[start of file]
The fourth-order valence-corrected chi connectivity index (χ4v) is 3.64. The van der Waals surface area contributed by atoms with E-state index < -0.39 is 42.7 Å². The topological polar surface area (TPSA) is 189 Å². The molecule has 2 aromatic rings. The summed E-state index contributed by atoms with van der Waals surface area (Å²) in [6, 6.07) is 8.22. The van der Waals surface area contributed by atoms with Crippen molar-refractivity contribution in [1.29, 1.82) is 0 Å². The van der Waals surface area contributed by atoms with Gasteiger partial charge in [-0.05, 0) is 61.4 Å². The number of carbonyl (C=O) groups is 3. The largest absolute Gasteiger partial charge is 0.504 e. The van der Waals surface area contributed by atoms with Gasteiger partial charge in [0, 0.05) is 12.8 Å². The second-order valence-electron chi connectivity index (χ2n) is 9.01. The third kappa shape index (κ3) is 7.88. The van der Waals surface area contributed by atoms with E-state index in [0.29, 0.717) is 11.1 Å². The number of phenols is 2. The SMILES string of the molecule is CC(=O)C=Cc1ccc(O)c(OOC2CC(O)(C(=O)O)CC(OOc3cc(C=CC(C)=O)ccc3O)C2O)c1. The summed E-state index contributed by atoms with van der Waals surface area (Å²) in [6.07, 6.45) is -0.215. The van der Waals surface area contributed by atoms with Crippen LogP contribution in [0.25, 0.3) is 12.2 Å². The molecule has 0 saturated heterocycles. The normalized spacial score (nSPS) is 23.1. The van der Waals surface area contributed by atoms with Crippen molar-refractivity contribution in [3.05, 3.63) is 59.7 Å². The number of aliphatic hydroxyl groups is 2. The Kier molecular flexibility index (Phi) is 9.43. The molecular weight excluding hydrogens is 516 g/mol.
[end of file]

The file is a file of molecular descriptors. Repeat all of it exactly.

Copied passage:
The fourth-order valence-corrected chi connectivity index (χ4v) is 3.64. The van der Waals surface area contributed by atoms with E-state index < -0.39 is 42.7 Å². The topological polar surface area (TPSA) is 189 Å². The molecule has 2 aromatic rings. The summed E-state index contributed by atoms with van der Waals surface area (Å²) in [6, 6.07) is 8.22. The van der Waals surface area contributed by atoms with Crippen molar-refractivity contribution in [1.29, 1.82) is 0 Å². The van der Waals surface area contributed by atoms with Gasteiger partial charge in [-0.05, 0) is 61.4 Å². The number of carbonyl (C=O) groups is 3. The largest absolute Gasteiger partial charge is 0.504 e. The van der Waals surface area contributed by atoms with Gasteiger partial charge in [0, 0.05) is 12.8 Å². The second-order valence-electron chi connectivity index (χ2n) is 9.01. The third kappa shape index (κ3) is 7.88. The van der Waals surface area contributed by atoms with E-state index in [0.29, 0.717) is 11.1 Å². The number of phenols is 2. The SMILES string of the molecule is CC(=O)C=Cc1ccc(O)c(OOC2CC(O)(C(=O)O)CC(OOc3cc(C=CC(C)=O)ccc3O)C2O)c1. The summed E-state index contributed by atoms with van der Waals surface area (Å²) in [6.07, 6.45) is -0.215. The van der Waals surface area contributed by atoms with Crippen LogP contribution in [0.25, 0.3) is 12.2 Å². The molecule has 0 saturated heterocycles. The normalized spacial score (nSPS) is 23.1. The van der Waals surface area contributed by atoms with Crippen molar-refractivity contribution in [3.05, 3.63) is 59.7 Å². The number of aliphatic hydroxyl groups is 2. The Kier molecular flexibility index (Phi) is 9.43. The molecular weight excluding hydrogens is 516 g/mol.